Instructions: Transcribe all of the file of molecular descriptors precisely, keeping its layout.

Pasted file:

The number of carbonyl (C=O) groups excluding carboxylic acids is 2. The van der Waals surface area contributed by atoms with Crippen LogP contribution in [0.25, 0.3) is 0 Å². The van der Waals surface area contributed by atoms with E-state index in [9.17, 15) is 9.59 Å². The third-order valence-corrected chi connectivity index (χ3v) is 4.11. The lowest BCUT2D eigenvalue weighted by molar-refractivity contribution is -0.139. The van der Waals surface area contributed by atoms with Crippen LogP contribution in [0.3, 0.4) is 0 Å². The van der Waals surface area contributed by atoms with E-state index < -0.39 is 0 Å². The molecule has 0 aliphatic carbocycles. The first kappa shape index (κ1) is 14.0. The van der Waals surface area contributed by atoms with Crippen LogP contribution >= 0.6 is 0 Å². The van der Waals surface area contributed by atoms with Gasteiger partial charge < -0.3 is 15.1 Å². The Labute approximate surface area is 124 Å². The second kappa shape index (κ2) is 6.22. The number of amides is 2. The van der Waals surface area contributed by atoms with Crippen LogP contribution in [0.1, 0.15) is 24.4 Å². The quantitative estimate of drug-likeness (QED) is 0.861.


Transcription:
The number of carbonyl (C=O) groups excluding carboxylic acids is 2. The van der Waals surface area contributed by atoms with Crippen LogP contribution in [0.25, 0.3) is 0 Å². The van der Waals surface area contributed by atoms with E-state index in [9.17, 15) is 9.59 Å². The third-order valence-corrected chi connectivity index (χ3v) is 4.11. The lowest BCUT2D eigenvalue weighted by molar-refractivity contribution is -0.139. The van der Waals surface area contributed by atoms with Crippen LogP contribution in [0.3, 0.4) is 0 Å². The van der Waals surface area contributed by atoms with E-state index < -0.39 is 0 Å². The molecule has 0 aliphatic carbocycles. The first kappa shape index (κ1) is 14.0. The van der Waals surface area contributed by atoms with Crippen LogP contribution >= 0.6 is 0 Å². The van der Waals surface area contributed by atoms with Gasteiger partial charge < -0.3 is 15.1 Å². The Labute approximate surface area is 124 Å². The second kappa shape index (κ2) is 6.22. The number of amides is 2. The van der Waals surface area contributed by atoms with Crippen LogP contribution in [0.1, 0.15) is 24.4 Å². The quantitative estimate of drug-likeness (QED) is 0.861.